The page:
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How Banks Can Survive

Part 3: Become Agile and Open Up

In the previous article in our series we discussed why banks are well advised to improve customer experience consistently across all touchpoints. In this article we investigate how banks can set up their IT to become more responsive to market changes.

Clients Driving IT Cost

Clients already have a great deal of bargaining power and are gaining even more. Digitalization is constantly providing them with new tools optimizing their access to products and services. So, offering individually tailored services could be a good way of maintaining client loyalty at high levels.

But how can banks run profitable operations if that means adapting services and the required infrastructure as quickly as client’s expectations continue to evolve? The need to modify processes and IT infrastructure so frequently could turn out to be ruinous.

Can banks simply ignore the growing demand for customer-centric banking services? No. In the first article in this series we mentioned the new kind of competitors just waiting in the wings for the opportunity to step in and take over from traditional banks.

Agile Fulfillment of Changing Customer Needs

So how can a bank keep pace? Regulatory requirements and the need to nurture the trust of customers require sophisticated processes and complex systems. You have to make sure these processes and systems operate stably, at the same time keeping a rein on costs. This limits the frequency and speed with which you can make changes.

A modular IT architecture can help to some extent. With components that can often be combined, you gain greater flexibility to be able to offer customers the de-sired service mix when they need it. If their needs and requirements change, you can adapt or swap out individual blocks. The expense involved in doing so is relatively minor compared with large monolithic systems, and hardly noticeable at the operational level.

But to harness the benefits of a modular IT architecture you need an agile organization. Only then are you in a position to respond to your customers’ needs as quickly as they expect.

Openness to Partnerships

Open banking is currently the subject of controversy. But there’s no right or wrong. Ultimately the question of how far openness should go and what form it takes is a strategic decision.

Naturally you shouldn’t be too quick to give up your strengths. On the other hand, it’s possible to compensate for your weaknesses by integrating external services. Others are already using this model. Uber and Amazon are good examples: they only provide individual sections of the value chain themselves.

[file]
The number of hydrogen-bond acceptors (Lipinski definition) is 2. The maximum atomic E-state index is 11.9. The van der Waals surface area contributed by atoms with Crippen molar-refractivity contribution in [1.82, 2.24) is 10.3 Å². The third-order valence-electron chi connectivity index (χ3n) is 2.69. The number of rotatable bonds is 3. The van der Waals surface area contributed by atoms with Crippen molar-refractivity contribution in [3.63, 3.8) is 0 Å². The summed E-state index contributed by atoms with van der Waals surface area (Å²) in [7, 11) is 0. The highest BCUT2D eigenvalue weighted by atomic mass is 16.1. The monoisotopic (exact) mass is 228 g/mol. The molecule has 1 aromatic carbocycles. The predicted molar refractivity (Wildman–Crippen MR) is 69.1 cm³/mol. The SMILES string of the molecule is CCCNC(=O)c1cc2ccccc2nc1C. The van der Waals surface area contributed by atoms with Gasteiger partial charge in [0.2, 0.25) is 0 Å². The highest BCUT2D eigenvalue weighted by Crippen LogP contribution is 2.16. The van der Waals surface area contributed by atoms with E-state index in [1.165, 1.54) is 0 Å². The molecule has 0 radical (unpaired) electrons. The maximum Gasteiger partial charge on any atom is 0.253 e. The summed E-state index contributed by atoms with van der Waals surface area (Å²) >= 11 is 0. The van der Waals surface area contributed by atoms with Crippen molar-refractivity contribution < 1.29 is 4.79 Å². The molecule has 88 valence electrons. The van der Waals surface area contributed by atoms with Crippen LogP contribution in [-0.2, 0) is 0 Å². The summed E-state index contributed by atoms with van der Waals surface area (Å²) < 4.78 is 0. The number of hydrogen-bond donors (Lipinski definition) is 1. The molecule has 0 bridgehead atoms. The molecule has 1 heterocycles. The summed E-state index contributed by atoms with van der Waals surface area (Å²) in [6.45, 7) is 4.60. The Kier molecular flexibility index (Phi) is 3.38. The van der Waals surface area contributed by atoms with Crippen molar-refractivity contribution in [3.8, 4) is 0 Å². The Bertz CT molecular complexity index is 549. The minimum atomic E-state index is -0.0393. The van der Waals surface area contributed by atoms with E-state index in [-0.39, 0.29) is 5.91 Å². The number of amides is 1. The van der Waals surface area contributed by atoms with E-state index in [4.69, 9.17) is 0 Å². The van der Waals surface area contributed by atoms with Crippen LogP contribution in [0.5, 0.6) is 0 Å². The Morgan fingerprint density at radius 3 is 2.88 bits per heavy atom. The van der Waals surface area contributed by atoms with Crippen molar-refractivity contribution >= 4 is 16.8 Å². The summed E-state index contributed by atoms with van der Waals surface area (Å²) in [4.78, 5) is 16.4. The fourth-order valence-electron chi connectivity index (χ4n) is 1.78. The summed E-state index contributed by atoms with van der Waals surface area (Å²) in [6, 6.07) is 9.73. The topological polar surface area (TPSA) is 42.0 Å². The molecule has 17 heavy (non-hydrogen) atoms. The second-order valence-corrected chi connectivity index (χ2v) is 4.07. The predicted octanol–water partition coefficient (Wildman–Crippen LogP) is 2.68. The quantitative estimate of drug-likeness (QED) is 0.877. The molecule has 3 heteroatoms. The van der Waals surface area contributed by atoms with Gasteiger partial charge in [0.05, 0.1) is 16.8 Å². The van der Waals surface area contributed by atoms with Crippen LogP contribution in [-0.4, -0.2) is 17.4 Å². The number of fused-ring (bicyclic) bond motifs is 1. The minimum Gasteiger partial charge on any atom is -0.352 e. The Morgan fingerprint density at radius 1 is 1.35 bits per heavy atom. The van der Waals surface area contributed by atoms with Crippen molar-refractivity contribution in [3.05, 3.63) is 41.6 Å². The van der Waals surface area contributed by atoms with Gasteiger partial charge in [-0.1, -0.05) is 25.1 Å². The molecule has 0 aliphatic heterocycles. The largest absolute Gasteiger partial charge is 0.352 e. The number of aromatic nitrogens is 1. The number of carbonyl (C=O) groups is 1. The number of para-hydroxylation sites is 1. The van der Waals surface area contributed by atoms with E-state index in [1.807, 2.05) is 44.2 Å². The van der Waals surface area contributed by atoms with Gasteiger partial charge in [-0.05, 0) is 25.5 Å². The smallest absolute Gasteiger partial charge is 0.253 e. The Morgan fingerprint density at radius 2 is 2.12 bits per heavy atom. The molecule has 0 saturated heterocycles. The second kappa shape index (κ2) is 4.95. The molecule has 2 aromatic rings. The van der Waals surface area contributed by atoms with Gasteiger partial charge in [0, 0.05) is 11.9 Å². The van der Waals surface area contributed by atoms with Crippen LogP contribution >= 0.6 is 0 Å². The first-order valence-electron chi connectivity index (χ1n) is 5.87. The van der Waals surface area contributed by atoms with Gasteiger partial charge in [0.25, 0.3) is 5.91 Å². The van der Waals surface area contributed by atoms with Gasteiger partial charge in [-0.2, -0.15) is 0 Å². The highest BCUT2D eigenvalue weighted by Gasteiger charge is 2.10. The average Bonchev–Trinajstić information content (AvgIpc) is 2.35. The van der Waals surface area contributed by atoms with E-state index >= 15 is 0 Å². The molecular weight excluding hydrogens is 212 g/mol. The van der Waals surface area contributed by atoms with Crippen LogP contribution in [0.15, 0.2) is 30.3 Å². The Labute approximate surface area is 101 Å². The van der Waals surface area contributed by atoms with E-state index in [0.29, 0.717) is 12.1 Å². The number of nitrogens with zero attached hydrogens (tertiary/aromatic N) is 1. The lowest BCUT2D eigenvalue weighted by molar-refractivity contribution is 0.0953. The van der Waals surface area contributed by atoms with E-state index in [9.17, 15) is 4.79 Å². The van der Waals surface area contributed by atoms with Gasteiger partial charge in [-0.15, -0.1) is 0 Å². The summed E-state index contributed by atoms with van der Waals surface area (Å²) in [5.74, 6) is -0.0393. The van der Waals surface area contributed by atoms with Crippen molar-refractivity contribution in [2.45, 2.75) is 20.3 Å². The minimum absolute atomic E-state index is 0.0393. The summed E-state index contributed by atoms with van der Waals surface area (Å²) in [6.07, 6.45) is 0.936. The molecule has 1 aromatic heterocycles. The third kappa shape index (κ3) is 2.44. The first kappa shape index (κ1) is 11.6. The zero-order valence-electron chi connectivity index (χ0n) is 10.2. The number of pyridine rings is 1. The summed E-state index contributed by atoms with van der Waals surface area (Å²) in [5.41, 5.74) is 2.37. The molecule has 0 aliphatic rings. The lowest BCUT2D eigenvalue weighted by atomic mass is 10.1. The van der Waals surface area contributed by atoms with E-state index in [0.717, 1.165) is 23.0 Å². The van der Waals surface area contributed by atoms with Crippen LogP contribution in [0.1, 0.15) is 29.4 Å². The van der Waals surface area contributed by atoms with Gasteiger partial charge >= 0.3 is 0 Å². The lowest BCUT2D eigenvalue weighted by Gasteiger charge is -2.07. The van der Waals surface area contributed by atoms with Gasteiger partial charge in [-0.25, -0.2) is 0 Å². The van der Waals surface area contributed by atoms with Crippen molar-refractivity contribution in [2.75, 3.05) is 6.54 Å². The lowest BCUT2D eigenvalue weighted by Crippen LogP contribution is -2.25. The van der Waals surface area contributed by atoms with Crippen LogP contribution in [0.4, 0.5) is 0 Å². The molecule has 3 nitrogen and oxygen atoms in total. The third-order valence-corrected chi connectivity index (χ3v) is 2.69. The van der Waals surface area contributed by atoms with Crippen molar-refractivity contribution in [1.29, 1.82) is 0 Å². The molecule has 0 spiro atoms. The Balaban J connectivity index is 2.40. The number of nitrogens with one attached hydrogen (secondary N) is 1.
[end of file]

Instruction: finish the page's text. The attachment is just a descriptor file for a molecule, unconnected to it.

To a certain extent the claim that “banking is necessary, not banks” could refer to the things open banking stands for. Customers make use of a mix of banking services via a platform and under a brand which is pro-vided by different partners (see Figure 1).

When a link in the value chain no longer provides the desired quality or even fails, another partner can be brought in to fill the gap. This makes the companies involved in service delivery flexible and able to adapt their business model more quickly to new circumstances than a bank that must undergo a reorganization to do so.

If customers are satisfied and keep coming back, you’ve done everything right. Ultimately this benefits all the partners involved in providing the offering.

Digital Technology: The Cause and the Cure

Digitalization has lifted customer expectations and bargaining power to new levels. But it also provides the means to be much more client centric.

This is where Synpulse comes in. With our intimate knowledge of the latest digitalization trends and a track record in banking system implementation as well as operational excellence projects, we can help you har-ness digital developments to your advantage.

Developing Strategy and Implementation Plan

Based on the results of the Synpulse Digital Health Check, which we use to identify your individual need for action, we work with you to create a strategy that will enable you to gain agility and improve the customer experience on a permanent basis. We’ll also help you formulate your IT strategy and design the necessary IT architecture.

Making it a Value-Creating Reality

Beyond strategy, we’ll work with you to create an innovation concept, including time plan and business case. Once you’ve opted for a specific way forward, we’ll be glad to run the implementation project for you in line with our proven SPEEDmethod.

Your Contact

Please call us for a non-binding discussion of your options for staying attractive for your current and future clients.

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Bevorzugte Tage

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André Höhn
Associate Partner
andre.hoehn@synpulse.com
 André Höhn
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